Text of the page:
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Why Businesses Need To Comply With Debt Collection Rules


U.S. retailers still feeling the pinch – and so are their lenders

The Wall Street Journal recently reported that retail sales fell by .03 percent in September. While overall sales are still up for the year, the recent slowdown has made retailers wary that Americans are not as willing to spend for the upcoming holiday season.

The story is not new to retail suppliers, who have experienced adverse retail conditions since the Great Recession. Suppliers are generally aware of the state of the business to which they supply goods. There is still a question of whether, and when, the retailer will file for bankruptcy protection, however.

This question is extremely important to retail suppliers. It is difficult for a retailer to remain in business after filing for Chapter 11. That means the trade suppliers’ interests are at risk if a retailer does seek bankruptcy protection.

For trade suppliers in business with struggling retailers, there are several options. One is to forego business with the retailer. However, that can be a last resort option, especially if the retailer is still willing to pay for goods even if struggling financially.

Instead, a supplier might seek to obtain collateral or security interests to protect credit. Often, a trade supplier is one of the largest unsecured creditors in a Chapter 11 bankruptcy filing by a retailer. Converting unsecured debt to a secured interest can greatly protect a supplier if the retailer continues to perform poorly.

Trade creditor rights in bankruptcy

If a retailer does file for Chapter 11 bankruptcy protection, trade creditors with unsecured credit do still have rights. The bankruptcy code allows for suppliers to reclaim goods from an insolvent debtor, provided the good are identifiable. Trade suppliers should attempt reclamation as soon after the Chapter 11 is filed as possible.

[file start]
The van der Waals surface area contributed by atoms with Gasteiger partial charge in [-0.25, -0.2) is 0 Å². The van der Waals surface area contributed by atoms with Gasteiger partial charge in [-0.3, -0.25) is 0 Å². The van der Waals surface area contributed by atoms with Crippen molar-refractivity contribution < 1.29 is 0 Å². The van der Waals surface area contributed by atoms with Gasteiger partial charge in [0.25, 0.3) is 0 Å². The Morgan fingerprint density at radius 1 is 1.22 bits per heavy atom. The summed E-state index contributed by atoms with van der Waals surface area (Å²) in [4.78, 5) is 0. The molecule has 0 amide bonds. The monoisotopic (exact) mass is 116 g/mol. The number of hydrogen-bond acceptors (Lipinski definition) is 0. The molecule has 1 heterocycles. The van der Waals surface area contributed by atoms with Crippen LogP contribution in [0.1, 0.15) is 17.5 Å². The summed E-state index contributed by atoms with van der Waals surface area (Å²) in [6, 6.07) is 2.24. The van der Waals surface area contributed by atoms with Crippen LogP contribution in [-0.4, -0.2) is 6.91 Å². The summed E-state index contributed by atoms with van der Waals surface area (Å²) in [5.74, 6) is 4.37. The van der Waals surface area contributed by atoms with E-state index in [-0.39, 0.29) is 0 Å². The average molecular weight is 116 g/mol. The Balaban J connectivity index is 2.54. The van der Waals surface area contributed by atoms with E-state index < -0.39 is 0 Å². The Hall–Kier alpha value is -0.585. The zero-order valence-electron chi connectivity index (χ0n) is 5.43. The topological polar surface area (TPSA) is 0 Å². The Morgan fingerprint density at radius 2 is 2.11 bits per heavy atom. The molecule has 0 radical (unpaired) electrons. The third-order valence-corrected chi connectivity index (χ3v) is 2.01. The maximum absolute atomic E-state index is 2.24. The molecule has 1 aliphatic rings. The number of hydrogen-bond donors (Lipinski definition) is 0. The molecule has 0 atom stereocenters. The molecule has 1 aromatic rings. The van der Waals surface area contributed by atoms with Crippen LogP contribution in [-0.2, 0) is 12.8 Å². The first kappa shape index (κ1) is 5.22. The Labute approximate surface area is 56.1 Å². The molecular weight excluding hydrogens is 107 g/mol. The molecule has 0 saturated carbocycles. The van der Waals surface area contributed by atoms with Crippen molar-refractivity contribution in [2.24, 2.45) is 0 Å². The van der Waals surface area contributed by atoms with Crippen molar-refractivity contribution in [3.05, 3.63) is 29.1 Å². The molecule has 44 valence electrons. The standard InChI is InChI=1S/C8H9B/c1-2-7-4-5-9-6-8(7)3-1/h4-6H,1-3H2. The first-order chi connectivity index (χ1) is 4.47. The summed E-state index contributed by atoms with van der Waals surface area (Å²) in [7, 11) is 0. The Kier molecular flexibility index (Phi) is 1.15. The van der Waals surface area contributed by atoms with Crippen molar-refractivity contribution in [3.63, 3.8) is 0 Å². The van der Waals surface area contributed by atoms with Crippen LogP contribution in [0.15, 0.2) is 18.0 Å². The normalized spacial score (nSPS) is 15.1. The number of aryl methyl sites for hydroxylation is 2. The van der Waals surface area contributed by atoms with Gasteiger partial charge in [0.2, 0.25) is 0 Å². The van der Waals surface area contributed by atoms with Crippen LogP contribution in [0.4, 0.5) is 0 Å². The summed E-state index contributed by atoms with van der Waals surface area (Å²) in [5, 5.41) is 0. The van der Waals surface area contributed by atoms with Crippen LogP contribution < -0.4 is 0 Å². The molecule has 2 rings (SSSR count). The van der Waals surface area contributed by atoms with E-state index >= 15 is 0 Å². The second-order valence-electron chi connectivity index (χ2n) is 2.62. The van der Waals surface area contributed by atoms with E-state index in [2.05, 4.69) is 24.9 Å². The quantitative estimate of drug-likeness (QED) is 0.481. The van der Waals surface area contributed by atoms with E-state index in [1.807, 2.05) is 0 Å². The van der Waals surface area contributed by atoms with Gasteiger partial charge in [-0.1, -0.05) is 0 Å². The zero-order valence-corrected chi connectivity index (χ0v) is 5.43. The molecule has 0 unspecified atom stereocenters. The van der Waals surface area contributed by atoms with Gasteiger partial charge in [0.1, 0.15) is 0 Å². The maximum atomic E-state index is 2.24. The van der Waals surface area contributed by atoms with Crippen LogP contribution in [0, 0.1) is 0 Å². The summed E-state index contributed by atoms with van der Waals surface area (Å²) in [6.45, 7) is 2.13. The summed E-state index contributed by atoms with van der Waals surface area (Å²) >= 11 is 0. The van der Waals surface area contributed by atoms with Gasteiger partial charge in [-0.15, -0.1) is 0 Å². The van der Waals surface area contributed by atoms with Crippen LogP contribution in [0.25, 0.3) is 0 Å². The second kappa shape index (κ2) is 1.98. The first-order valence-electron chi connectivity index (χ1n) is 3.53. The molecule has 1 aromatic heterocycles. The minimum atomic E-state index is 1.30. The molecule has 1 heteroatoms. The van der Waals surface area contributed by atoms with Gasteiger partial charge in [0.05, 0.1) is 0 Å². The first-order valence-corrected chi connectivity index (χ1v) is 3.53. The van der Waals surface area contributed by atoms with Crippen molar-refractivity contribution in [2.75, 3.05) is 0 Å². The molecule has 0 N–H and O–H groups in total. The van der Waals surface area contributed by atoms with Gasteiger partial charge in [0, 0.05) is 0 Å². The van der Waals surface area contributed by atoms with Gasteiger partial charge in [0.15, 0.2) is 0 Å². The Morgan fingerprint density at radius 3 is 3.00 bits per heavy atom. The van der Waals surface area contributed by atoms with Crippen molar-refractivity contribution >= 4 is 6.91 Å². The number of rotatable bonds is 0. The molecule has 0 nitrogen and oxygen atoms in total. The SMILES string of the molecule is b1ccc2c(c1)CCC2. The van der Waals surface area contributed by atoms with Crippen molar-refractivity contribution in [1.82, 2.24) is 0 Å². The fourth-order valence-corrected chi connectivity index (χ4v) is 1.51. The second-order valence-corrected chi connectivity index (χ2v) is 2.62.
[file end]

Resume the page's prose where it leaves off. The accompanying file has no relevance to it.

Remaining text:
In addition to reclamation, a trade supplier might consider serving on the creditors’ committee. By working on this committee, suppliers gain access to confidential business information. However, as a member of the committee, the serving supplier is a fiduciary to all creditors, meaning that a committee member must make recommendations that benefit all creditors, not just individual interests.

A trade supplier might also receive “critical vendor” status, meaning that the debtor will pay critical vendors the amount owed pre-bankruptcy. In exchange, the critical vendor usually must agree to certain terms in order to receive the pre-bankruptcy amount owed. This could take the form of agreeing to keep supplying the retailer, for example, if the retailer seeks to remain in business.

Creditors and vendors have options but must act quickly

Asserting creditor rights in a retail Chapter 11 bankruptcy case requires quick and thoughtful action. Asserting prepetition claims, obtaining critical vendor status, and understanding if the retailer has any clawback rights for previous payments can be the difference between full payment and getting pennies on the dollar.

Suppliers seeking to protect their rights in a bankruptcy case should speak to an experienced creditors’ rights attorney, such as those at Delev & Associates, LLC, to discuss their options.

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